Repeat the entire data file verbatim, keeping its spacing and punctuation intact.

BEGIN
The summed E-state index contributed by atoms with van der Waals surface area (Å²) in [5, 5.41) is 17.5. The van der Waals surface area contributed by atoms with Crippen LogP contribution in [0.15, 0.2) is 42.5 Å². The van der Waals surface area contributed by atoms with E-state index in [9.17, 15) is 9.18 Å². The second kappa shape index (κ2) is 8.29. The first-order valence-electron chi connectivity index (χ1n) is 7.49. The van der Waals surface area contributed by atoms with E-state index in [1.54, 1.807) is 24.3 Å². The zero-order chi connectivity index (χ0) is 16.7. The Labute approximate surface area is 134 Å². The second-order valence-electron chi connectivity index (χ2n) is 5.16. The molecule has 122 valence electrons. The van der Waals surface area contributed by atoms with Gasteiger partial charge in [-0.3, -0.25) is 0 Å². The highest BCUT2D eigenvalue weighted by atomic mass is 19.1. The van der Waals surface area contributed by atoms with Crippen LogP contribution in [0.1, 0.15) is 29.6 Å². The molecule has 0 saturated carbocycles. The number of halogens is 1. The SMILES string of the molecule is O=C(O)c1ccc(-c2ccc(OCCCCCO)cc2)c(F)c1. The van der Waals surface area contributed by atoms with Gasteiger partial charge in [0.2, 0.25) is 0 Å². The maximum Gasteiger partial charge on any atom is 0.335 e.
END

The summed E-state index contributed by atoms with van der Waals surface area (Å²) in [5, 5.41) is 17.5. The van der Waals surface area contributed by atoms with Crippen LogP contribution in [0.15, 0.2) is 42.5 Å². The van der Waals surface area contributed by atoms with E-state index in [9.17, 15) is 9.18 Å². The second kappa shape index (κ2) is 8.29. The first-order valence-electron chi connectivity index (χ1n) is 7.49. The van der Waals surface area contributed by atoms with E-state index in [1.54, 1.807) is 24.3 Å². The zero-order chi connectivity index (χ0) is 16.7. The Labute approximate surface area is 134 Å². The second-order valence-electron chi connectivity index (χ2n) is 5.16. The molecule has 122 valence electrons. The van der Waals surface area contributed by atoms with Gasteiger partial charge in [-0.3, -0.25) is 0 Å². The highest BCUT2D eigenvalue weighted by atomic mass is 19.1. The van der Waals surface area contributed by atoms with Crippen LogP contribution in [0.1, 0.15) is 29.6 Å². The molecule has 0 saturated carbocycles. The number of halogens is 1. The SMILES string of the molecule is O=C(O)c1ccc(-c2ccc(OCCCCCO)cc2)c(F)c1. The van der Waals surface area contributed by atoms with Gasteiger partial charge in [0.2, 0.25) is 0 Å². The maximum Gasteiger partial charge on any atom is 0.335 e.